We dropped the hook in a roadstead anchorage, somewhere along the coast of Sarawak. This part of Borneo has been littered with oil rigs and little fishing boats, so we take coastal day hops instead direct passages to work northward.
|They can’t all be this flat! Photo from Nalukai.|
Hoping to pick up a decent signal from a cell tower on shore, I sat up in the cockpit with the iPad in my lap for a skim of email- when the screen started to auto-rotate, flipping back and forth, thanks to our increased roll as Totem moved and the swell came parallel to our beam.
It was not pleasant.
Rolly anchorages are the occasional bane of this lovely existence. The first hours we can often tolerate; after that, we put out a stern hook to orient Totem into the swell. Sometimes, that’s not possible, and sometimes, it’s just a pain to deal with the stern anchor, and we just go somewhere else instead. But certain places get a reputation.
After a night of terrible sleep, Jamie and I sat in the cockpit with our coffee as we pointed Totem toward our next stop- where we were pretty certain a night of blessedly flat sleep awaited us. There’s no point in sour grapes, so we just started making a top ten list of how to know you’re in a rolly anchorage, cracking ourselves up like the sleep deprived sailors that we were!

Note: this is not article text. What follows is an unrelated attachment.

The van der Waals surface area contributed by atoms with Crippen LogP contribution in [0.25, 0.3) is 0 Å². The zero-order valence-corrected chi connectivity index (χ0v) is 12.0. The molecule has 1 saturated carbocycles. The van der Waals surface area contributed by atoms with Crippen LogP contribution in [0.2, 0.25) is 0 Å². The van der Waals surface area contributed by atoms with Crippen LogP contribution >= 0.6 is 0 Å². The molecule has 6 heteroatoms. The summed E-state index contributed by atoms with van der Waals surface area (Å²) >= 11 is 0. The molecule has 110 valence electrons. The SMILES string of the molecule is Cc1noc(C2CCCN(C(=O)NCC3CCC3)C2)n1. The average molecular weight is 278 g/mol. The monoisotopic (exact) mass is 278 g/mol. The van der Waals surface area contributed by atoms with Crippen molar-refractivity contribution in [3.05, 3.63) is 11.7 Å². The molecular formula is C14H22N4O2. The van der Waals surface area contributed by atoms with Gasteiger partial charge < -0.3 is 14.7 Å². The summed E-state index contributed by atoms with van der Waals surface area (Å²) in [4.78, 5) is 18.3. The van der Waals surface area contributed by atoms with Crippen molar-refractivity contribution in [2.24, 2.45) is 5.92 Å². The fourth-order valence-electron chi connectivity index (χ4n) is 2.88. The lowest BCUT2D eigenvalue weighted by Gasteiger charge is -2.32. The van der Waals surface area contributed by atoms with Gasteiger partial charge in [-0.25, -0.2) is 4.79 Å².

You know you’re in a rolly anchorage when…
- your tablet auto rotates as you are sitting still on the settee
- setting a stern anchor in the middle of the night sounds like a good idea
- you run through the options for dinner in your head and then ask, “Want some crackers and cheese?”
- you set up your fore/aft bunk so you can sleep athwartships, even though it forces you into the fetal position
- you make a drinking game out of watching the increased angle heights on the inclinometer
- you tear a locker apart to figure out what is rattling around
- you gain new appreciation for the genius of Ensign Pulver and his rolling marble
- you clamber, disoriented, up on deck thinking it’s your turn to go on watch
- you seriously consider hauling up the anchor and going elsewhere at 2am
- the afternoon’s ‘entertainment’ consists of watching all the charter boats break anchor and drift by
- for once, the land looks more fun
- you have to sit to shower
- you have to roll an extra blanket to stay in v-berth
- the dog thinks he is on a slip and slide
- you feel seasick
- you have to stow like you’re going offshore
- you have to take a dose of sturgeron
- your eyes look like fried eggs after a sleepless night
- your husband leaves to go diving and comes back with a hotel reservation
- you decide to hike 10+ miles in the heat, in the desert, to a HOT springs
- you loop your arm through a handhold so you can relax a little
- you stack up all the spare sails in your aft centerline bunk so you can wedge yourself in
- your unbreakable french press shatters as it slides off the counter and crashes into the sink
- you start remembering what things around the salon don’t have non-slip under them
- you keep wondering “are we there yet?”
- you can’t find your kitchen knife, then see it sticking point down in the floor like a javelin
- the stainless steel coffee pot does a swan dive off the stove into the stairs and gets a huge dent
- a full water bottle does a somersault and spills all over your berth in the middle of the night